Tomorrow's health systems: from event-driven healthcare to wellness through the life course

Professor Richard Barker

Today’s healthcare is mostly sought and delivered around health events: the appearance of symptoms. Professionals respond but often the disease has gone beyond the point at which its reversal is simple, and care very cost-effective. 

Tomorrow’s healthcare must be geared in much larger measure to transitions between the main stages in life: conception, birth, childhood, adolescence, adulthood, middle age, the elderly years and the end of life.

Tomorrow’s health consumer will want to manage their health life in a much more anticipatory way, drawing on knowledge about themselves (from their disease predisposition to their preferences about how to exercise) that will be stored in an accessible digital form and integrated into the rest of their life. 

The smallest changes will be in the earliest years. We already seek to prevent problems via prenatal care, support for childbirth and vaccination against common diseases. The greatest changes may be enabled by genomics. Testing both the parents and the DNA of the fetus (circulating in the mother’s bloodstream) will provide clues to either defined inherited diseases or predispositions that have lifelong consequences, in terms of diet, screening or protection from harmful exposures.

The goal throughout—starting in the earliest years—is to anticipate disease, detect it as early as possible, ideally reverse its onset, and if not, to manage it proactively and avoid the complications that often occur with it.

Diabetes is a classic example. We will increasingly identify the genetic profile that predisposes to the disease. We must, however, learn to regard that genetic profile as a challenge to health life management, not a ‘sentence’ meted out by the combination of parental genes we inherit. As we modify diet and maintain fitness and wellness to minimize the risk of diabetes, we will find that our epigenomics—the chemical modification of our genes that controls their expression—will respond. That can begin in childhood: indeed, it must do so if we are to avoid the ‘epidemic’ of childhood obesity and subsequent type 2 diabetes that we are now seeing.

Even if we are unsuccessful in fully controlling these early years, we will be able to pick up pre-diabetes with a simple panel of tests. There is strong evidence that taking the right action to restore cardiovascular health will reverse the early stages of the disease. 

Adolescence brings a host of hormonally mediated challenges, and also temptations to begin smoking, drinking and taking drugs. Recent data show that smoking and drinking can cause subclinical arterial stiffness even in teenagers. For too long we have assumed that all we need to do is to alert youngsters to the challenges and consequences and their good sense will prevail. It works only for a minority. We need to shrewdly use electronic tools to change their paradigms for success as teenagers. Short-term consequences will have much more leverage than long-term health. We must define wellness in teenagers’ terms, and make it cool.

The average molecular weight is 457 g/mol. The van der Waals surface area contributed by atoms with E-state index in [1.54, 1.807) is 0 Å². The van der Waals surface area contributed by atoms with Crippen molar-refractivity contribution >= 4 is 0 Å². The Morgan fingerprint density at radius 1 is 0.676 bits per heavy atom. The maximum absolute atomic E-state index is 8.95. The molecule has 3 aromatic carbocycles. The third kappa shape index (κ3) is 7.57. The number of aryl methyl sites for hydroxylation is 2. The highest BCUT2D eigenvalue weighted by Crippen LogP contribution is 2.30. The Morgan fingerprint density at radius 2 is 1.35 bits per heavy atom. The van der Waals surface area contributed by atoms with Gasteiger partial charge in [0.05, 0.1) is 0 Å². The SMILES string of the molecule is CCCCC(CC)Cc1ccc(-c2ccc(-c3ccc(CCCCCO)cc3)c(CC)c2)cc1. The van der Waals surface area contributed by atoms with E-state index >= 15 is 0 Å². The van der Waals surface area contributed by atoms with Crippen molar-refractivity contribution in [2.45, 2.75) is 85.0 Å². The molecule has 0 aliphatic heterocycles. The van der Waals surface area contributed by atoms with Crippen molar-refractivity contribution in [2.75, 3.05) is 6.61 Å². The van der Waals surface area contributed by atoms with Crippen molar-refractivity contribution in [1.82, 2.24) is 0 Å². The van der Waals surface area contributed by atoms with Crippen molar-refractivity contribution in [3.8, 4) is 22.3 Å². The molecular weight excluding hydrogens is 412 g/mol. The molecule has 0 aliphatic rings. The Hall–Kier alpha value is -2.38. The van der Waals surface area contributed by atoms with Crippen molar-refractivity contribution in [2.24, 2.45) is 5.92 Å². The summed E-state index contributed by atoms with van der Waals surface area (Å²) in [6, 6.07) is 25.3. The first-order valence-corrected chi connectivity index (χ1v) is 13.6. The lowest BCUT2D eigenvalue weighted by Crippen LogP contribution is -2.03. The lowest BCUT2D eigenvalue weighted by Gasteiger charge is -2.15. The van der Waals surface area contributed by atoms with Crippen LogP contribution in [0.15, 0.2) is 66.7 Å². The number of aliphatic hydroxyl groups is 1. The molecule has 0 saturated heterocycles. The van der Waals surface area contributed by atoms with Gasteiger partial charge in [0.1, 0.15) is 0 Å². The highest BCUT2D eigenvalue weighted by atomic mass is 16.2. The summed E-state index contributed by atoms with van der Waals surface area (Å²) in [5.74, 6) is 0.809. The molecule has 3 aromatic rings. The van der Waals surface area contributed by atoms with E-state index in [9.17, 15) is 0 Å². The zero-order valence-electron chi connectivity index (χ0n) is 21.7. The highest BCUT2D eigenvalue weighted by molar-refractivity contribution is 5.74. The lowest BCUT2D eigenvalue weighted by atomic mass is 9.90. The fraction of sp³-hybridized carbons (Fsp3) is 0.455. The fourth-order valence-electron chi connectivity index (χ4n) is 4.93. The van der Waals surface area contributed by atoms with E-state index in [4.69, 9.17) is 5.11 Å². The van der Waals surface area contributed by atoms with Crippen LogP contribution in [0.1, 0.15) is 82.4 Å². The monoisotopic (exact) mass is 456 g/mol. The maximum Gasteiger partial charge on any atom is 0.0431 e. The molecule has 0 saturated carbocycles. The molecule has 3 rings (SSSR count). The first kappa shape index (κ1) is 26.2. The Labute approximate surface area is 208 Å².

A few years on, and a half—or nearly half—of the population encounter another transition: to motherhood. It is a stage in life in which women are more open to health messages than perhaps any other. Of course, we must take advantage of tools to maximize the health of the child, but – as well as the conventional test for HIV – we can take the opportunity (with appropriate consent) to take stock of the mother’s health also, across a broad front. 

Middle age is a pretty slippery concept these days. Some seem to hit it at 45, some 65, some even later. But for too many people it gets defined as the appearance of symptoms of chronic disease, and it is said that by 65 most people have at least 3 chronic conditions. Of all the things in the life course we much change, this is highest on the list.

To do so, we must probe much earlier and encourage people to measure their cardiovascular, pulmonary and immunological health through the adult years. These profiles will contain – but go far beyond – measuring blood pressure, cholesterol, FEV, etc. We will have the ability, perhaps with just a simple drop of blood, to measure biological wellness alongside the parameters of physical wellness that the smart-phones, watches or implantable chips will already report on.

Our wellness profile should also include mental health. Mens sana in corpore sanem, and all that. Collecting that data from our use of electronic media will also be quite straightforward. 

The result is a threefold profile—physical, biomedical and mental—that should monitor and guide us through the adult years. Specific tests for cancer, early heart disease, autoimmune and lung conditions will play their part, but the goal will be to avoid or delay the diseases that we can test for.

The transition from middle age to becoming ‘elderly’ is also becoming quite difficult to define, as ceasing daily work or strong physical activity is just one measure. For some it will continue to happen in the 60s; others may be octogenarians before they are ‘elderly’. But the risk of cancer and the consequences of infection are clearly mounting at this point, and again frequent profiling (including detection of any circulating cancer cells combined with very sensitive imaging) will avoid late-stage diseases turning up in the doctor’s surgery.

This change in our mindset is profound. We will no longer wait for the appearance of symptoms before seeking help: we will accept the challenge of managing our own health lives as soon as we start to take responsibility in other areas of life. But we will need support— especially in digital form, the subject of my next insight.